I Was Excited About My First Job out of College, but Now I Get Depressed by It

Your Corporate Black Girl

Dear Nikki, 

My first “big girl” job out of college is not what I expected it to be. I remember being a bright-eyed recent grad ready to utilize the knowledge and skills gained from my bachelor’s degree. However, I got a rude awakening. As weeks, which then turned into several months passed, it became clear that my opinions or contributions weren’t valued at my job. This realization caused me to sink into a temporary depressive state—during which I lost my sense purpose. What is your advice to recent-grads who are not satisfied with their current jobs?


Annapolis, MD, USA


I really wish colleges did a better job of preparing students for the real-life workforce. Getting an education does not prepare you for what it's like to deal with workplace expectations, politics and in general, the downside to being in the "real world."

Real companies - in the real world are looking for changemakers; people that can increase revenue and decrease costs and be innovators, making the work more efficient. The landscape right now, depending on your field, is very competitive. 

Are you a change maker?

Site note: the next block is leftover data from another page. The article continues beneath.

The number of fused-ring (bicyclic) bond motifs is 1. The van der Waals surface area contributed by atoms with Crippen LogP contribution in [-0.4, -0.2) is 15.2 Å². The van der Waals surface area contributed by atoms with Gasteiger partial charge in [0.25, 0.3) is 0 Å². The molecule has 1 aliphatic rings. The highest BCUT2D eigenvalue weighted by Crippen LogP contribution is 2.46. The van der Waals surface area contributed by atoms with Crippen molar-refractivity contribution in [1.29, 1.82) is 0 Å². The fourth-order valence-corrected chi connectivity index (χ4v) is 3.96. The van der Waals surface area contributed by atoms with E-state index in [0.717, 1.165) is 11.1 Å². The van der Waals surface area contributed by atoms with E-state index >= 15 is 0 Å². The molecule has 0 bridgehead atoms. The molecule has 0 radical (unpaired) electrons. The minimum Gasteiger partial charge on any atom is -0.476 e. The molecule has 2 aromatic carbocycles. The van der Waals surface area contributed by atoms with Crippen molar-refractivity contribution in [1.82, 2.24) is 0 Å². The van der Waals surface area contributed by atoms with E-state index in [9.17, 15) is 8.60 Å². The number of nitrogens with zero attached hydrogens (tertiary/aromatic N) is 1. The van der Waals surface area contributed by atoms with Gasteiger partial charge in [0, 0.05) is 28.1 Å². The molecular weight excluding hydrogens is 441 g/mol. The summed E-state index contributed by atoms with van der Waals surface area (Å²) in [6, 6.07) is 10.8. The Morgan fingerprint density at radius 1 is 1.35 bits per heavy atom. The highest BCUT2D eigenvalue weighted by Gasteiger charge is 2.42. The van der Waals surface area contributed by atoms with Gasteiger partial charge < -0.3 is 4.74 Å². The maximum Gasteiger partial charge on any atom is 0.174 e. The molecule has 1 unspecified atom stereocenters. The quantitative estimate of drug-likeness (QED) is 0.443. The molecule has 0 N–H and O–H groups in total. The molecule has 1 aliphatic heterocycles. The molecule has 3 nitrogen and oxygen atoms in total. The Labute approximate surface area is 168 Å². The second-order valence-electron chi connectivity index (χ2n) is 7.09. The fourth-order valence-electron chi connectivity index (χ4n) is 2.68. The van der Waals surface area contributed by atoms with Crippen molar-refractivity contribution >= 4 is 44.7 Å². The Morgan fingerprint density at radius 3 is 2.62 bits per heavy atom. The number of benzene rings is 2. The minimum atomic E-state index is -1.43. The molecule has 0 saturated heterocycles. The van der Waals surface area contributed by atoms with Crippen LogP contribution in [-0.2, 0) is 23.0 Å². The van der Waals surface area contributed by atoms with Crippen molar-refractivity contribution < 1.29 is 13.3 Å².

What is making this experience so bad for you?

I sincerely hate to know that this place has gotten you to the point of losing your sense of purpose in this world!  There's good news though!! You can choose to leave. You can choose to find a place that's a better fit for you. 

Not to set more false expectations of the perfect job, with no pitfalls or disappointments, but you should think about what's happening at your current employer & ask yourself if it's something you have control over? 

At the end of the day (& I really loathe that term), it's up to you no matter where you go, to make sure you have open dialogue about the expectations for your performance.  Make sure they're communicating with you what's expected and seek regular feedback to ensure you're hiring the mark.  It's your career and your future, so take ownership of the things you ultimately can control. 

A lesson that I learned after being with the same company for over ten years, busting my butt year after year is that companies are only loyal to their staff up to a certain point. But we all have the choice of deciding when we need more from our employers.  If you're at the point of feeling depressed, I would suggest moving on. Don't leave before finding something new. And with this move, do some research on the company you're interested in and go for the one that's the best fit for you. 

If your company offers an exit interview, you should definitely attend and give them honest feedback. If they've made you feel this way, they've likely made others feel this way as well.

Good luck to you!

Nikki Davis

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Your curly girl manager, just trying to live her happiest life! 

Wife, new mom, member of Delta Sigma Theta Sorority, Inc. with 11 years industry experience, 6 years of management experience. Manager a team of men in a male dominant industry, while being the only woman on the team. DIY fashion blogger, a self taught seamstress. Owner/Creator of a monthly subscription service, SewConscious.com

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